After posting my Pathfinder Dronbot up on-line, I got a lot of positive comments about the base it is mounted on. I figured I would do a small series of articles about how I go about making the bases for my Infinity models. I intend this to be the first of 3 posts talking about my Infinity base toppers. Something along the lines of this:
- Making the bases.
- Casting my bases. “Basing my Infinity: Part 2“
- Painting bases. “Basing my Infinity: Part 3“
Hopefully that will show you how I went about creating this style of base that I am using on my Panoceania models.
First off, what’s a ‘base topper’? Simply put, it is a pre-made scenic base that is glued on top of the black plastic base that comes with the model, rather than replacing the standard base entirely.
Why am I making a base topper rather than a full base? No real reason, just personal preference. You could of course mount all of the following base building steps straight onto a standard black base.
The first thing to do to make your base topper is to cut some circles out of plasticard. I have been using a circle cutter to do this but it can be done with scissors or a craft knife if you are careful. Here are the sizes of circle I cut depending on the base’s size:
- 25mm base – 24mm circle
- 40mm base – 38mm circle
- 55mm base – ??? I’ll be honest I haven’t made one this size yet.
Now those dimensions are approximate as my circle cutter is made out of plastic and flexes a little when used. However if you take your time and let the blade do the cutting rather than trying to apply too much pressure then it’ll cut a neat circular disc. I use two thicknesses of plasticard, a thin sheet ~0.5mm thick, and a slightly thicker sheet ~1mm thick. I use the thin sheet to form the bottom layer of the base, the one everything will be stuck to and will eventually be the part that sits on top of the standard black plastic base. The thicker sheets I use to detail the base and end up being the visible surface that the model attaches to.
Here’s my circle cutter and a circle cut out of 0.5mm plasticard.
The thicker disc that will become the surface of the base was given a quick rub with some fine sand paper. Just enough to take the shine off the plasticard. This is so that the final base looks like it has texture to it, rather than the perfectly smooth and shiny finish of the plasticard.
It is always good to have a general idea of how you want the base to end up looking. I draw out a rough plan, using a pencil, of what I want the base to end up looking like, and drawing where I think the details should go on either/both of the discs. From here on you can add details to the circles and build up the detail of the base.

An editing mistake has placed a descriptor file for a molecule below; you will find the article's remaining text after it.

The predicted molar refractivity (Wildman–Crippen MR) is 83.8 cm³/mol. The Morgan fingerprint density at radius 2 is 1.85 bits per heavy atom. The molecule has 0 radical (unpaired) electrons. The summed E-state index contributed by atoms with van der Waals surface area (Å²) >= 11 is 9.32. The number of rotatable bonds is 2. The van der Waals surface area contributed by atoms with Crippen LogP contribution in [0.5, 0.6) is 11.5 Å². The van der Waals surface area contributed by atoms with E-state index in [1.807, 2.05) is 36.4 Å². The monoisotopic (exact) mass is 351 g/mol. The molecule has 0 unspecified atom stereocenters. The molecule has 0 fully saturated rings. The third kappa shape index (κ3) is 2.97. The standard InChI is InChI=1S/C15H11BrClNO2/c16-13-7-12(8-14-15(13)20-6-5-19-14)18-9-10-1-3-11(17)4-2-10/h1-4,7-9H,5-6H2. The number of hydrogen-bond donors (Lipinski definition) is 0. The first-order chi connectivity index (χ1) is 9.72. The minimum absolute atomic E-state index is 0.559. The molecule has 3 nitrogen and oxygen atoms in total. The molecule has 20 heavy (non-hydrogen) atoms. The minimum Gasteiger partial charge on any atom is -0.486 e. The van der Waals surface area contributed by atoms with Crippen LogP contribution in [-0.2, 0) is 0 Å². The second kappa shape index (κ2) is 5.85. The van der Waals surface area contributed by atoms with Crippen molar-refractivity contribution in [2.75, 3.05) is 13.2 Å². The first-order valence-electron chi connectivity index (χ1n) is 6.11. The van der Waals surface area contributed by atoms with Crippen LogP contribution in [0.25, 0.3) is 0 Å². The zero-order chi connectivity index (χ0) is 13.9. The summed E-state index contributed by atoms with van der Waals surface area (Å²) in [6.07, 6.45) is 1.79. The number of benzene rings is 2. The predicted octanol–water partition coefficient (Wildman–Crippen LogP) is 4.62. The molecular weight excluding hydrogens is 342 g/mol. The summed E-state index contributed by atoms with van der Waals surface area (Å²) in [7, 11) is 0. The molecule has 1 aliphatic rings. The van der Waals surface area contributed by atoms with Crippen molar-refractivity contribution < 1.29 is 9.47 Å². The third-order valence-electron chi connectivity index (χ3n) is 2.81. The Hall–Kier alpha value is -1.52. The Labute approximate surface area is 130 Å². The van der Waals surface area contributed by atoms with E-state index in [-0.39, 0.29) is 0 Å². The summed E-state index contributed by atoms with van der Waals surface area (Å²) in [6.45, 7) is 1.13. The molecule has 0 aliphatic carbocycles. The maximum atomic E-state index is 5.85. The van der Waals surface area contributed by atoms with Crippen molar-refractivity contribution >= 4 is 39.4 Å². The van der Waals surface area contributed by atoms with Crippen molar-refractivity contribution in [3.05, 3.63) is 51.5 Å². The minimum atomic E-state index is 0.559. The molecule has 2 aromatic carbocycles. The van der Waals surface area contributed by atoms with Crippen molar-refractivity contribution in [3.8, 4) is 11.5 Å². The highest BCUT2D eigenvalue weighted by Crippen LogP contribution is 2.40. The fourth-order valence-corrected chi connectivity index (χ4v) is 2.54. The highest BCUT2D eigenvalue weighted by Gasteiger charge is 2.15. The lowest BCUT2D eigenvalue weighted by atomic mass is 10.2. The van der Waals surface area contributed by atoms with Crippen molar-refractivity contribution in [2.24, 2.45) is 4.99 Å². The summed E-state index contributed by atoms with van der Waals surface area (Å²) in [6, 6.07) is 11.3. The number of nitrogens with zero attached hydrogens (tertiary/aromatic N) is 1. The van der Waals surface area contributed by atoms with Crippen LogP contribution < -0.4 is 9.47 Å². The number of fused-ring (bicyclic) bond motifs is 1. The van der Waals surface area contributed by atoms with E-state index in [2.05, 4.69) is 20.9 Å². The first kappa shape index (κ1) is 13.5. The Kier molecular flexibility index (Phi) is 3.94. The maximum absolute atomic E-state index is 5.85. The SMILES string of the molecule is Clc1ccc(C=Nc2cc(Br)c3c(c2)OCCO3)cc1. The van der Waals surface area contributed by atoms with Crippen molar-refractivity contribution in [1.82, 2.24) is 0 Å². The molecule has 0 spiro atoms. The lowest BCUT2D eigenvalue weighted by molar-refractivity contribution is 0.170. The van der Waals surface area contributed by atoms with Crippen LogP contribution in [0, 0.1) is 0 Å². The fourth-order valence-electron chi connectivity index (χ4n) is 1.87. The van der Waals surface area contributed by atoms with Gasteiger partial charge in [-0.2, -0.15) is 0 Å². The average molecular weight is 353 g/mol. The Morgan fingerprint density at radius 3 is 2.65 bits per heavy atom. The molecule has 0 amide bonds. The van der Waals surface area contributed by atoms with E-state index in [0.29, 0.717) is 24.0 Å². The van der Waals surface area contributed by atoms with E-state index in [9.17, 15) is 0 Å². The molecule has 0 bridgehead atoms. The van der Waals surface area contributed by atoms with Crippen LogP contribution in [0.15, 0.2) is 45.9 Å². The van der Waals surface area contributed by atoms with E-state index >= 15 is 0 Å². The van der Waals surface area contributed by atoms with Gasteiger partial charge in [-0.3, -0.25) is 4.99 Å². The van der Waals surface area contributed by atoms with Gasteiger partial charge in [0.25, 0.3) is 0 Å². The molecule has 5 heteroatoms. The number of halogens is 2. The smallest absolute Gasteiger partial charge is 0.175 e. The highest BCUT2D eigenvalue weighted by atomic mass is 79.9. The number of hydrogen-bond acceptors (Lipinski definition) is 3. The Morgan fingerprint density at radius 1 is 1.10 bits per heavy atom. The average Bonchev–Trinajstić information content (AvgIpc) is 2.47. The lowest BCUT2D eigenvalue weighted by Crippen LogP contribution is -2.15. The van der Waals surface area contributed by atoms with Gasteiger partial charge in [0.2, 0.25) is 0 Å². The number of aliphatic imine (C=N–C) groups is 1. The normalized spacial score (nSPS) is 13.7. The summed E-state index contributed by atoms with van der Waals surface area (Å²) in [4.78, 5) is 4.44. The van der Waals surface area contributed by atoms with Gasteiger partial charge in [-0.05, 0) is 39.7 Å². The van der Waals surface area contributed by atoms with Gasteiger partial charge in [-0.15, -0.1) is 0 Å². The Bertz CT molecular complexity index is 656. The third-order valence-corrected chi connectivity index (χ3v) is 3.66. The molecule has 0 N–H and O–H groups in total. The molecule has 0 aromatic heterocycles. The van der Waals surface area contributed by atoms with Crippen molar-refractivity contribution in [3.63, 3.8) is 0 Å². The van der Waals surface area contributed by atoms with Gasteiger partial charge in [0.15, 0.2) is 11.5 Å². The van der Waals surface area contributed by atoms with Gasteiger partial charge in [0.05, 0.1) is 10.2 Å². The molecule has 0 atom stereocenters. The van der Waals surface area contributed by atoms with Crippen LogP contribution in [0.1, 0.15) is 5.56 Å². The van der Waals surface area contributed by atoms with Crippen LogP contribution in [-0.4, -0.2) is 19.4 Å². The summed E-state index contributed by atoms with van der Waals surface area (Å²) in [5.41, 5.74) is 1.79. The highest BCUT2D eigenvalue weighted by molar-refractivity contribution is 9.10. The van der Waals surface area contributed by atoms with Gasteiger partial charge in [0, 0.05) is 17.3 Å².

You cant see this very well but the right hand circle below has cable ties glued to it and trimmed to match the profile of the disc. Like an idiot I managed to glue these to the wrong side of the disc (the pencil drawn plan is on the other side of the disc).
I drew a slightly modified plan in pencil on the 1mm disc (left hand side) and starting cutting and scoring along those lines in the plastic to start making the detail of the base.
You can see how the detail of the surface is starting to build up. You can cut multiple layers to create more 3D surface. Use different thicknesses of sheets and patterns to build up lots of texture, or just score lines into the surface and have a flat 2D surface. In the base below I drilled holes and filled them with different surface details to represent sunken lights. They could just as easily represent fastenings like rivets, or power couplings. It really depends how you end up painting them in the end.
Over the years I have used lots of different unorthodox materials, in this case I am using some spaghetti (uncooked) cut to size to fill the channels I had left in the surface.
Once the spaghetti was cut to size I had finished detailing the base. So the final job to do was to green stuff any gaps, primarily around the edge of the base to smooth the join between the two discs of plasticard.
Here is the finished base topper sat on top of the black standard base.
That’s all there is to it, simple really. It doesn’t look bad for being such a simple base.
There are loads of thing you can do with a base, and many different materials you can use too. The other bases I have made for my Infinity models have used some of the following:
- Plastic rod/tube.
- Brass rod/tube.
- Electrical wire.
- Plasticard strip.
- Embossed plasticard sheets.
- Along with details from my favourite custom accessories supplier; Zinge Industies.
OK, OK, the guys who run Zinge Industries are members of the gaming club I play at but they do produce seriously good resin bits. Go check out their Scenery Accessories, Flexible Resin, and Forest Sprues. This is where the fans, grills, vents, the rivets and fasteners and some of the other interesting details came from that can be seen on the bases below.
At the time of writing I have 8 different bases. I have two 40mm bases, one of which is shown above, and six 25mm bases.
The six 25mm base toppers use some diamond plate embossed plastic sheet (guessing HO scale), electrical wire, some plastic strip of various sizes, Zinge grills, Zinge flexi resin pipes and fittings, Zinge flexi resin power cables, Zinge power connectors, and Zinge flexi resin rivets.
Hope that helps give you some ideas for making bases of your own. I have plans to make at least one 55mm base for a T.A.G. and maybe one or two more 40mm bases, along with another four 25mm bases. I like variety in my bases even in a low model count game like Infinity. Although in addition to basing the rest of my Panoceania, I suspect I’ll be using these bases for the Nomads from Operation Icestrom and the new USAriadna Army Pack. Hence I really want a good selection of different bases.
Here are my painted examples of some of the above bases: